Economic Impact

The Seattle Convention Center's mission for operations, guided by its Board of Directors, is to provide both direct and indirect economic benefits and jobs to Washington State, King County and the City of Seattle. While this is not a topic most Washington residents ponder, the Center believes it is important for others to understand how its operations provide economic benefits for everyone in the region.

When convention attendees come here, they spend money on travel, lodging, meals, retail, and extended tourist activities, paying sales and hotel taxes on these expenditures. National conventions now draw thousands of attendees to Seattle and, with the opening of the Summit building, will draw even more. Since opening in 1988, the Arch building has held over 11,500 events with a total attendance of more than 12,761,100 individuals (through 2021). Each person attending an SCC event directly contributes to the economy as they spend money in the community. To date, it is estimated out-of-state event attendees have spent over $7.1 billion. This spending keeps many of our businesses healthy and thousands of our citizens gainfully employed.

In addition to spurring a great amount of economic activity, most of this attendee spending is subject to retail sales tax. Generating money for the operation of state and local governments without imposing additional taxes on state residents is a goal shared by many. In a state such as Washington, heavily reliant on sales taxes, national conventions become the taxpayer’s best friend. These short-term visitors do not put their children in our schools or consume significant amounts of other governmental services. The sales taxes they pay become in effect net income for state and local governments. The impact of SCC on our governments' budgets is clear -- annual sales tax collections associated with a normal (pre- COVID) year of SCC operations are estimated to be in excess of $30.6 million (calculated on spending by out-of-state attendees only).

The shutdowns stemming from the COVID pandemic in 2020 had a devastating global impact across all industries. Locally, it also made crystal clear the economic loss experienced when our region lacks tourism and convention business spending to support hotels, small business, restaurants, and transportation, and the associated employment.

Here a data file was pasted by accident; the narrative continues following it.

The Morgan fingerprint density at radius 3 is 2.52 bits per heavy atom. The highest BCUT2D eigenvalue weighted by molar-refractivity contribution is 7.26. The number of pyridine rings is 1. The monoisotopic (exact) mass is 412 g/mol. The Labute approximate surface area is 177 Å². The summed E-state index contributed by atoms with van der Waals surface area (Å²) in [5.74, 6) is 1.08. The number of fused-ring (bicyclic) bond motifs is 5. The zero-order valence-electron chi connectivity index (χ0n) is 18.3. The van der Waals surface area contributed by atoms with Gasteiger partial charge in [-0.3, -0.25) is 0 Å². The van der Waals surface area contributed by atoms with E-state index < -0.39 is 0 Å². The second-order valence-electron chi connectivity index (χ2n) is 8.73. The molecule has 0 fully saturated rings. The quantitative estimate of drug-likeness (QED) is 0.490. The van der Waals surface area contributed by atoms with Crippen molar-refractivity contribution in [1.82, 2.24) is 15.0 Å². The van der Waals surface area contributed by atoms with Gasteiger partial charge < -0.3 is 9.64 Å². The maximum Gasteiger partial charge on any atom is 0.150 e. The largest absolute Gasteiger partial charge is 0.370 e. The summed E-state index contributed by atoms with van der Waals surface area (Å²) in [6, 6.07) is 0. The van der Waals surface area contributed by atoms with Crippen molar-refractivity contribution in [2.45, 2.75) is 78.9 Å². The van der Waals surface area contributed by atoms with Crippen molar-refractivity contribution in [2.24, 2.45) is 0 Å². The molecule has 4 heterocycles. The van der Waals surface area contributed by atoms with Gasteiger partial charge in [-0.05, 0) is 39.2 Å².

In the years immediately preceding the COVID pandemic, the Arch building hosted an average of 51 national/international events per year, with an estimated annual economic impact of more than $394.7 million. The direct employment in Washington State driven by this SCC event activity totaled more than 4,200 jobs. Starting in the early spring of 2020, however, the SCC facilities were closed to essentially all events for the better part of the year, as meeting planners canceled and/or rescheduled their activities. After reopening, event activity has gradually picked back up, and event attendance for national conventions is returning. Visit Seattle is the region's travel and tourism marketing organization. Their sales team works in tandem with the SCC sales team, striving to rebuild the events industry to pre-pandemic levels of activity for SCC, with all the economic and tax benefits that flow from it.

More than a decade ago, civic leaders determined that the economic impact of SCC could be substantially increased by the addition of a second facility. The opportunity we were missing is highlighted by the fact that between 2012 and 2015, the Center turned away over 300 potential events due to the unavailability of space in the Arch building on the dates desired by meeting planners. Following an extended planning and design period, contractors broke ground in August of 2018 on the site of the SCC’s Summit building, with the first events in the additional facility scheduled for early 2023. It has been estimated that during the first year of steady-state operations (assumed to be 2026), Summit will host more than 200 events, with event attendance totaling more than 233,000. Spending by the out-of-state portion of this attendance total is estimated to be in excess of $211.6 million.

The post-pandemic meetings industry appears to be evolving, as online and hybrid events develop as viable options. The long-term outlook for conventions and other events at SCC remains solid, however, as in-person gatherings again become normal and as Seattle remains a highly desirable destination for both meeting planners and attendees.

In the years ahead, the combined operations of the Summit and Arch buildings will continue to serve as a powerful economic engine for everyone in our region. Working as a team with Visit Seattle and the hotel community, the Center will attract the most lucrative conventions and meetings, fitting the clients' programs into the facility in the most effective and efficient way. Each of those events will bring economic activity, tax collections and employment opportunities to our community, as the Seattle Convention Center continues to fulfill its economic mission.

For more information about SCC finances, please visit